9:04 AM, Nov 12, 2015 • By IRWIN M. STELZER
The Germans are angry with the Greeks for retiring at age 50 and counting on Germans to keep working until they are 65 so as to have enough cash to lend to Greece. The French are angry with the Germans for demanding such harsh and humiliating terms from the Greeks in return for a few billion more euros. The Greeks are angry with the Germans for once again in effect telling them how to levy taxes and to organize their economy. Italy is angry with every other EU country for refusing to relieve it of the flood of refugees fleeing Africa. Britain is angry with the entire EU for denying it the right to control its borders and snatching from it large portions of its sovereignty. There’s more, lots more. But on one thing they all, or almost all, agree: products made in “occupied Palestinian land” must be labeled as such, rather than as “made in Israel.” Nothing to do with any anti-Israel attitude, of course. And horrors at the thought that the rule might have anything to do with anti-Semitism. Merely a clarification of existing rules, which are along the lines of those already issued by Denmark, Belgium and Britain—yes, Britain, home of the Balfour Declaration, but that was long before the Muslim population soared and academics began their drumbeat of criticism of Israel.
“It clarifies certain elements linked to the interpretation and effective implementation of existing EU legislation,” European Commission Vice President Valdis Dombrovskis told reporters in Brussels. “This is a technical issue, not a political stance.”
Why such clarification is not needed in other cases in which territories are disputed remains unexplained. Nor did the EU feel that timing the rule’s announcement when Israel is being subjected to a wave of terrorist knifing, and its government absorbed with that problem, is any way insensitive. And the EU has no problem welcoming goods made by workers far more oppressed than are Palestinians in Israeli- and, one must assume, Palestinian-owned factories.
The reach, current and potential, of the new rule is not entirely clear. What is clear is that the rule makes goods manufactured on the West Bank, the Golan Heights and East Jerusalem ineligible for the more relaxed tariff treatment long accorded Israel’s products. These are a small portion of the $13 billion worth of goods Israel annually sells to the member states of the EU. Immediately affected are foodstuffs (fruit, vegetables, wine, honey) and cosmetics, but few doubt that the labeling principle will be more broadly applied in short order. The New York Times is guessing that Israeli banks that provide mortgages to West Bank homeowners, and retail stores handling goods in the areas listed, might come within the quasi-boycott.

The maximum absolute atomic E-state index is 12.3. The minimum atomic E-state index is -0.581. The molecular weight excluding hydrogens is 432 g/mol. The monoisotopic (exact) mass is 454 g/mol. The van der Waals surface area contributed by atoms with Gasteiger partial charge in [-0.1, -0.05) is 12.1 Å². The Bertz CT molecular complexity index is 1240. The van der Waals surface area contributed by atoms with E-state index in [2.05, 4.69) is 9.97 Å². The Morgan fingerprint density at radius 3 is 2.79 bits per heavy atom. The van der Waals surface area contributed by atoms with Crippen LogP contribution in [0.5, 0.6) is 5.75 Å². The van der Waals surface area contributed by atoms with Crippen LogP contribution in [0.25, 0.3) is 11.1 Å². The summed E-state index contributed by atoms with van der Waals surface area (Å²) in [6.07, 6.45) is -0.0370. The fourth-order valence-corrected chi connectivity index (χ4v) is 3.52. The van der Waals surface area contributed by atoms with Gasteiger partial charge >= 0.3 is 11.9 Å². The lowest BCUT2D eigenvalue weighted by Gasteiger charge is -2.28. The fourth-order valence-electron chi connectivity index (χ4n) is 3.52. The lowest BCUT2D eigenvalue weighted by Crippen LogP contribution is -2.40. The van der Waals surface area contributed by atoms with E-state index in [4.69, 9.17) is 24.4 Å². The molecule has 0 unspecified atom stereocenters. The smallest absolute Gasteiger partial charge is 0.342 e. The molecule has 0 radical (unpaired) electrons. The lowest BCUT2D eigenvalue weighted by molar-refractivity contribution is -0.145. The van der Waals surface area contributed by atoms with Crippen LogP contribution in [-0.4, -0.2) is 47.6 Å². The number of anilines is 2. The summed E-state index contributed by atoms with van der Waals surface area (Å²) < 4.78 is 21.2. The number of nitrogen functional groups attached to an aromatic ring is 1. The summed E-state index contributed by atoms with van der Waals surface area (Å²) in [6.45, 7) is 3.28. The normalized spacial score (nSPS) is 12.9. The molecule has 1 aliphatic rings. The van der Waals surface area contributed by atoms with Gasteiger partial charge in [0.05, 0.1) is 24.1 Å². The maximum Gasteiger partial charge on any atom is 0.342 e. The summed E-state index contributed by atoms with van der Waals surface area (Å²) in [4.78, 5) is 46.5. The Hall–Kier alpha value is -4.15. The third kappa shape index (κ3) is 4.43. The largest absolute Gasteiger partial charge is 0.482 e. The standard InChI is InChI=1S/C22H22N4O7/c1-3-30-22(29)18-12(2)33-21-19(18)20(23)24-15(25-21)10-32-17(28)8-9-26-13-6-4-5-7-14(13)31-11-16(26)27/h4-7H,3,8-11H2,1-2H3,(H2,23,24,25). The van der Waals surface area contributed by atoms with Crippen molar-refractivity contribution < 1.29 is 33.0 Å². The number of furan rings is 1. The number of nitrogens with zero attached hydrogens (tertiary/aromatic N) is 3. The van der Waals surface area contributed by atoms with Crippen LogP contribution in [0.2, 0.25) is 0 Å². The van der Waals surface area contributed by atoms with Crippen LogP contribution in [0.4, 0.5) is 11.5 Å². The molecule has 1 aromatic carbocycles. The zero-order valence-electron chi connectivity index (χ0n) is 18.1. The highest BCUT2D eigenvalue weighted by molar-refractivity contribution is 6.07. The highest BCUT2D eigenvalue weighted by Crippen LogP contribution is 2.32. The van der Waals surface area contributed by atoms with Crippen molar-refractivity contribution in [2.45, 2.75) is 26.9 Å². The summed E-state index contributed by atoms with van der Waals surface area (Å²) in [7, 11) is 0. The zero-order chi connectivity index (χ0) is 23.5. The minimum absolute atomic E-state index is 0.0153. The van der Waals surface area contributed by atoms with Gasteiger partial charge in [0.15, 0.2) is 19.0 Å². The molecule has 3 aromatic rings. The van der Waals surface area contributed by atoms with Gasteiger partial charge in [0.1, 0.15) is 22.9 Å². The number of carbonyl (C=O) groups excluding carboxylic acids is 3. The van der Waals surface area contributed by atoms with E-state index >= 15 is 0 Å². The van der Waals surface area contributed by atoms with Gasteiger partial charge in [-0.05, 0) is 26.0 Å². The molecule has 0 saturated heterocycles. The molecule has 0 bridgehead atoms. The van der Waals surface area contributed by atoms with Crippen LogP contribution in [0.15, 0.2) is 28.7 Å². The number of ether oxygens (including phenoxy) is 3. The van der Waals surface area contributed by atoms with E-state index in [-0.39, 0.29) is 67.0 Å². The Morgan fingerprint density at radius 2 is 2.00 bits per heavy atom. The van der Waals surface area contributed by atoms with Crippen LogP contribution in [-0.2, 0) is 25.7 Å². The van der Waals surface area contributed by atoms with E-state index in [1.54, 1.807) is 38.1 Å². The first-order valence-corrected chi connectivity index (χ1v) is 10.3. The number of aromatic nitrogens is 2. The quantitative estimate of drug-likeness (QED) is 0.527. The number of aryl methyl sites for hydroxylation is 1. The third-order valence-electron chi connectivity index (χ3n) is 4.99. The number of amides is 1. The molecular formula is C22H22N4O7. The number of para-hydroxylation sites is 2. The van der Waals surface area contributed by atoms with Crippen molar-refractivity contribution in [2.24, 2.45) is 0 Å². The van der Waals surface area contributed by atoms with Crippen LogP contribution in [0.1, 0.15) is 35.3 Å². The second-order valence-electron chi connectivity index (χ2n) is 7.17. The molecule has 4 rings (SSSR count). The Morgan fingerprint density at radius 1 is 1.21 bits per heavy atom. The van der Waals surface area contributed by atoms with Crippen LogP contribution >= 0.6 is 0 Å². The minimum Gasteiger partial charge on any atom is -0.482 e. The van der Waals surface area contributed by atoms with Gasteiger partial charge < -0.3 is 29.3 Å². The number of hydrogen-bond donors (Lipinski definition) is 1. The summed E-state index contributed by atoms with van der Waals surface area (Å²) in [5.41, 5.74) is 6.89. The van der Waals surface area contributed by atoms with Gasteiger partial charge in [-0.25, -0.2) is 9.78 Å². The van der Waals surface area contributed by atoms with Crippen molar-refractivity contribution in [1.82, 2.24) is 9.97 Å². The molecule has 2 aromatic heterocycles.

In ordinary times product labeling, if not too costly, is a good idea. But these are not ordinary times. It is less than a year since the manager of Sainsbury’s supermarket in Holborn (in central London) removed kosher food from the shelves in fear of an attack for carrying it, and because “we support Gaza.” And that included kosher food wherever made. It is only a few months since jihadis shot and killed four Jews in a Paris supermarket after identifying them as Jews. Imagine what will happen to any store that carries goods labeled “made in occupied Palestine”.
A European Commission spokesman says, “The EU considers settlements in occupied territories illegal under international law.” Not a word about protecting consumers from shoddy or unsafe products. No worry about adding to the resources being devoted to tracking postcodes to make certain that no goods from the settlements enjoy duty-free status under the EU’s free-trade agreement with Israel.
Britain, in the person of its prime minister, led the charge for the new rule, ignoring the potential for mayhem it will create, helped along by France, which has forgotten the supermarket killings and might want to reconsider supporting the new rule in light of its history of treatment of Jews, and not only in the parts of the country occupied by Nazi Germany. Germany remembers its history: Alone among the big five European states, it refused to urge this action on the EU, and since enforcement of the labeling rule is left to the member states, might just decline to assign its inspectors and police the chore of checking the labels on goods lining supermarket shelves.
2:20 PM, Oct 6, 2015 • By LEE SMITH
Today, NATO Secretary General Jens Stoltenberg confirmed that Russia has violated Turkish airspace for a second time. On Saturday, a Russian plane crossed into Turkish airspace near the Syrian border, and in response the Turks scrambled two F-16s. In a subsequent incident, Ankara said that a MiG-29—flown either by Russia or its client Syria—locked its radar on to two more Turkish F-16s Sunday as they patrolled the border.
1:53 PM, Oct 5, 2015 • By JEAN KAUFMAN
Whenever I read about the European response to the current wave of “migrants” to Europe, one of the first questions that comes to mind is, “Why?”